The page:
Can Dostarlimab Medicine Cure All Types of Cancer?
|Dostarlimab drug to treat cancer|
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The whole world was excited by the news of the first drug to completely cure rectal cancer. The drug, Dostarlimab, was announced after a small trial in the US in which 12 patients with rectal cancer were in 100% remission after using the drug for about 6 months.
Dostarlimab is considered a historic breakthrough in the treatment of 100% of cancers.
Doctors and scientists are hopeful that the research further shall provide positive results and the therapy is availed to the 18.1 million cancer patients around the world.
However, can Dostarlimab drug cure all types of cancer?
According to Dr. Aju Mathew, an expert at Ernakulam Cancer Center, inhibitors such as dostarlimab are only suitable for patients with impaired function of the DNA pairing repair (MMR) system.
These patients have certain genetic mutations that cause the repair system to fail to match the DNA in the cell. Uncorrected cells often have many genetic mutations, which can lead to cancer.
However, this condition occurs in less than 10% of colon cancer patients. Therefore, the drug is unlikely to be effective in these patients.
MMR is most common in people with colorectal cancer, gastrointestinal cancers, and endometrial cancer. Some breast, thyroid, prostate, and bladder cancer patients also experience this condition.
Is Dostarlimab medicine a "panacea" for cancer?
Over the past few days, Dr. Mathew has received countless questions about whether this is a miracle, completely cured cancer. He acknowledges dostarlimab as a promising drug, but notes that clinical trials have been very small, with results only on patients with a specific type of cancer.
Nitesh Rohatgi, senior director, department of oncology, Fortis Memorial Research Institute, said that dostarlimab should be prescribed with certain other drugs, rather than alone.
According to Dr CS Pramesh, director of the Tata Memorial Center in Mumbai, calling dostarlimab "a cancer panacea that could impact global treatment" is premature and far-fetched.
"While the study results are interesting, we need to treat, monitor a large number of patients, do a larger randomized trial before we can conclude this drug is a game changer," he said.
According to Dr. Rohatgi, with the new study results, the community should at this point expect only one colon cancer immunotherapy, which can be used before surgery.
|The limitation of this study is that it was only performed on 12 patients with stage II and III colorectal cancer who carried the MMRd mutation in the tumor. This is only a small group representing about 5% of patients with colorectal cancer.|
Next, scientists need to perform genomic analysis, understand the biology of cancer and find specific treatments for specific patients, said Dr. Sewanti Limaye, director of the oncology department at the Sir HN Reliance Foundation hospital, said.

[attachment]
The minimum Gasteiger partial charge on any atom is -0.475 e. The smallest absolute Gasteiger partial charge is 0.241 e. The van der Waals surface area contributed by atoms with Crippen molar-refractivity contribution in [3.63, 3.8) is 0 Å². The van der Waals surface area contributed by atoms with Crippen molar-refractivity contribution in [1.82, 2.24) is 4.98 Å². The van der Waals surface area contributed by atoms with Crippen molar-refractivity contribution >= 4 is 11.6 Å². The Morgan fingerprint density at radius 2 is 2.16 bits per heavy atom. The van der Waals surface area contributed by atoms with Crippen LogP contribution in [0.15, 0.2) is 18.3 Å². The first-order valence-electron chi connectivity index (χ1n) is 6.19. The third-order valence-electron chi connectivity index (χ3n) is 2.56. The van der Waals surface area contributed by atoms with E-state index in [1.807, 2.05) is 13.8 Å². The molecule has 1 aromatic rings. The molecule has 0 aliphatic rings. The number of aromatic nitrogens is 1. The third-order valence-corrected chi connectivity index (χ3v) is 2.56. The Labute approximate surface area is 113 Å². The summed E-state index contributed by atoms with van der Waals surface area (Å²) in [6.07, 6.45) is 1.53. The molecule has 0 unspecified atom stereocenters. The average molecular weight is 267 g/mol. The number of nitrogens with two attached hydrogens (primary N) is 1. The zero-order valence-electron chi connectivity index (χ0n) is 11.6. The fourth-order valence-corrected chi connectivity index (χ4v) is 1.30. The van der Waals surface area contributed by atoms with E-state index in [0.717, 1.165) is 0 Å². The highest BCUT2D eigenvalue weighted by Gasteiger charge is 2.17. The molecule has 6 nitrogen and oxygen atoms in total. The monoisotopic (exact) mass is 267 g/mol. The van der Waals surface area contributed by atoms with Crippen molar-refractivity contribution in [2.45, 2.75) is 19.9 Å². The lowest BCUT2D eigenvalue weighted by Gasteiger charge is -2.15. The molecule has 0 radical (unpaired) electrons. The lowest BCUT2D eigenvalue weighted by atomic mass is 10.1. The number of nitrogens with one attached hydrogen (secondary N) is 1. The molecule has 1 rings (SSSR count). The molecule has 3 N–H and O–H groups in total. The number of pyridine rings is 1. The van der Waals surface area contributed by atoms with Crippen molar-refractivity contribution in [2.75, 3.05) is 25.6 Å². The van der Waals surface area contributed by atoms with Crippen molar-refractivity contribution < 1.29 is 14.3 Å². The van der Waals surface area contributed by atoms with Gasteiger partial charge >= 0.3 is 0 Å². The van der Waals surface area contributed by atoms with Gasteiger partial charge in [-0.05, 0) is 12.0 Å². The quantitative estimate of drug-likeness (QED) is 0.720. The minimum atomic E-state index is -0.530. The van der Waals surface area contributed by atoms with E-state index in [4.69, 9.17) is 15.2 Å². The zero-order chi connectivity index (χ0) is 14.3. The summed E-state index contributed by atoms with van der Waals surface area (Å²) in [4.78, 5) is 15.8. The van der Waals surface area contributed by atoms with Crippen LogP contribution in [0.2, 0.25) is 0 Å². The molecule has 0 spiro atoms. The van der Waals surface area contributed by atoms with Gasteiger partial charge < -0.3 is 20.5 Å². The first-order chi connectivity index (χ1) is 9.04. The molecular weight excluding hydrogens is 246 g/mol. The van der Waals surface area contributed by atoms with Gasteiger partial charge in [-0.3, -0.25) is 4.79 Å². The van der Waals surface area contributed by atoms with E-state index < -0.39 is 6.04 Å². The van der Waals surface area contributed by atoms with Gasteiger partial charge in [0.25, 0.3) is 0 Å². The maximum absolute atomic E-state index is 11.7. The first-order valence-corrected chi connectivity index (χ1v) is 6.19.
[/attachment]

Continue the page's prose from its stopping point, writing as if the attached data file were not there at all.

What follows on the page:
In an accompanying editorial, University of North Carolina gastrointestinal oncologist Hanna Sanoff said the findings were "cause for great optimism", but the drug would not be able to replace current treatments just yet.
This study only focused on a very small sample size, namely 12 people. It could highlight the randomness, when all 12 people responded well to the drug treatment.
In addition, all of these patients were carefully selected. They all belong to a subgroup of only 5% of colorectal cancer patients who have MMRd mutations in their tumors.
This is a mutation that impairs their ability to repair DNA and makes them particularly susceptible to control factor inhibitors such as dostarlimab.
For the 95% of colorectal cancer patients who do not have this mutation, we cannot currently assess the effects of dostarlimab.
Certainly in the future, doctors at Memorial Sloan Kettering Cancer Center will have to expand their trial to phase III, where they must design larger, more randomized, and controlled participants groups double blind form. Only then will we have the final answer to the effectiveness of dostarlimab drug.
Until then, the treatment regimen for colorectal cancer patients, especially those without MMRd mutations, will remain unchanged. It is perfectly reasonable for doctors to continue to give their patients standard treatment, which includes chemotherapy and radiation to shrink the tumor followed by surgery.
We must understand that 100% successful treatment results (for the number of 12/12 patients) belonging to the group of 5% of colorectal cancer patients with MMRd mutations are not absolute numbers.
Dostarlimab medicine costs
The drug they used, dostarlimab, was developed by GlaxoSmithKline. It's what's known as a "checkpoint inhibitor" and is a current treatment for mismatch-repair-deficient endometrial cancer.
It's not cheap — each 500mg dose costs $15,500 in the US. In the UK, it is sold for £5,887 per dose. However, the NHS has agreed a discount with the manufacturer GlaxoSmithKline (GSK), which sponsored the US trial, to treat advanced endometrial cancer.
But it works by "unmasking" tumours. Cancer cells have a bunch of tricks that let them grow and spread while flying under our immune system's radar.
The researchers acknowledge their study is just the beginning, and envision dostarlimab will be trialled in other localised tumours with DNA mismatch deficiency, such as some pancreatic, stomach and prostate cancers.
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